Originally published 41 years ago. Borrowed from repost at Daily Kos, Brainwrap.
Memoirs of a Polar Bear by Japanese/German author Yoko Tawada is a study into both what it is to be human and also into the often strained relationships between humans and other mammals. It narrates the history (memoirs?) of three generations of polar bears and the humans they interact with, whether in the circus, at the zoo, or at an international conference. The polar bears themselves are at one time creatures of the great northern wilds and at another time balancing on a large blue ball and even, without any anthropomorphic explanation, excelling at a corporate “desk” job and attending important conferences around the world.
Who knew that a polar bear could write a best-seller based on memoirs from the circus?
It has been about ten months since my daughter moved me down to Florida to make her family unit multigenerational: her two kids at one end and me at the other. Most of the construction is now completed and I am very comfortable in my two rooms with all my books, my T-shirts, and my dog Ricky (we miss Luci).
This last weekend the more active members of the family spent a few days cavorting at the beaches of the gulf and I stayed behind to enjoy cold-brewed coffee and read poems by Allen Ginsberg. It was only two days but the peacefulness of being alone with my thoughts was refreshing. When the family returned, my precocious little granddaughter brought me a cowry shell with Apalachicola engraved on its top and a gold sticker announcing Made in the Philippines on the bottom.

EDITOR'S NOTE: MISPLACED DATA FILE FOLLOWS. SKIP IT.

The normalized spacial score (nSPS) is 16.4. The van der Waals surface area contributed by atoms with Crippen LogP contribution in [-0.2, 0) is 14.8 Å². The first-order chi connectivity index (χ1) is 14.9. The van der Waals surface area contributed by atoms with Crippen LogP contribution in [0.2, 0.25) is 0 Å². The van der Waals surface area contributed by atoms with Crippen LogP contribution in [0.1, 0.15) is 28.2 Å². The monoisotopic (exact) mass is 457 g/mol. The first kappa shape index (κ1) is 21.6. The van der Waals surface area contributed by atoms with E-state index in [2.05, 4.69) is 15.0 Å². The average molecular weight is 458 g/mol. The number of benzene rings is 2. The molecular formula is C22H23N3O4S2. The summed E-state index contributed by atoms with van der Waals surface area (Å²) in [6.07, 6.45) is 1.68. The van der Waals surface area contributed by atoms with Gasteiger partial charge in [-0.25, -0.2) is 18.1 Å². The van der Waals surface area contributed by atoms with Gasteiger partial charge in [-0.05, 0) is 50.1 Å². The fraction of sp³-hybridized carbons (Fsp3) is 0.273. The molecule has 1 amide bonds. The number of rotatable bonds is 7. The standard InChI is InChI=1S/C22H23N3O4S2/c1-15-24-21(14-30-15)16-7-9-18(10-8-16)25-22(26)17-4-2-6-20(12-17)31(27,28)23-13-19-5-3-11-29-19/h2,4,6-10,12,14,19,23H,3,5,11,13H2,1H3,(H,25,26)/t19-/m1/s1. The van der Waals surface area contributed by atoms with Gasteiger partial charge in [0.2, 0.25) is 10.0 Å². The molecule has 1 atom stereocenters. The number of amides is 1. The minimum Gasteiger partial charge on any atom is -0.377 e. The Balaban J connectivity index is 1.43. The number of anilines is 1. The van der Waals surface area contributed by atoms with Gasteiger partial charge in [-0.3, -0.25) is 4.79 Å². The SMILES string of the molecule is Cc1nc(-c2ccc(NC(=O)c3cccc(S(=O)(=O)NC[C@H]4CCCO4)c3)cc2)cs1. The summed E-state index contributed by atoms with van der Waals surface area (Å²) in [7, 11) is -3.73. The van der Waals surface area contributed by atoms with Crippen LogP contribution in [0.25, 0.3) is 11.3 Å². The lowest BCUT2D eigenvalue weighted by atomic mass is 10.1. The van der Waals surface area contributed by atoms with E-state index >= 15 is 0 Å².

Fifty years ago I became hypnotized by the world of photography. My then wife was taking a photography course at the university and since we were an impoverished student couple, we saved our pennies, denied ourselves garlic bread at Mario’s, wore out-of-date clothes because they still fit, and still couldn’t afford a decent camera.
Ten years later, on the other side of the country, I loaded a camera bag with all the goodies I could buy, including a modern SLR camera, and surprised my new girlfriend while celebrating her birthday at the local drive-in theater. She loved it; I used it.
What I found myself doing was lugging a heavy bag of extra lenses, beaucoup de film, tripod, filters, flash, and handy instructional pamphlets around New York City in search of the perfect shot. What I got in the end was a sore shoulder and a few pictures of the shadows on a subway grating. Being a self-appointed purist, I used only Black and White film. I also scanned the magazine advertisements constantly for the ideal enlarger and the tools and chemicals I would need to convert my single-purpose bathroom into a state-of-the-art darkroom with a red warning light outside the door.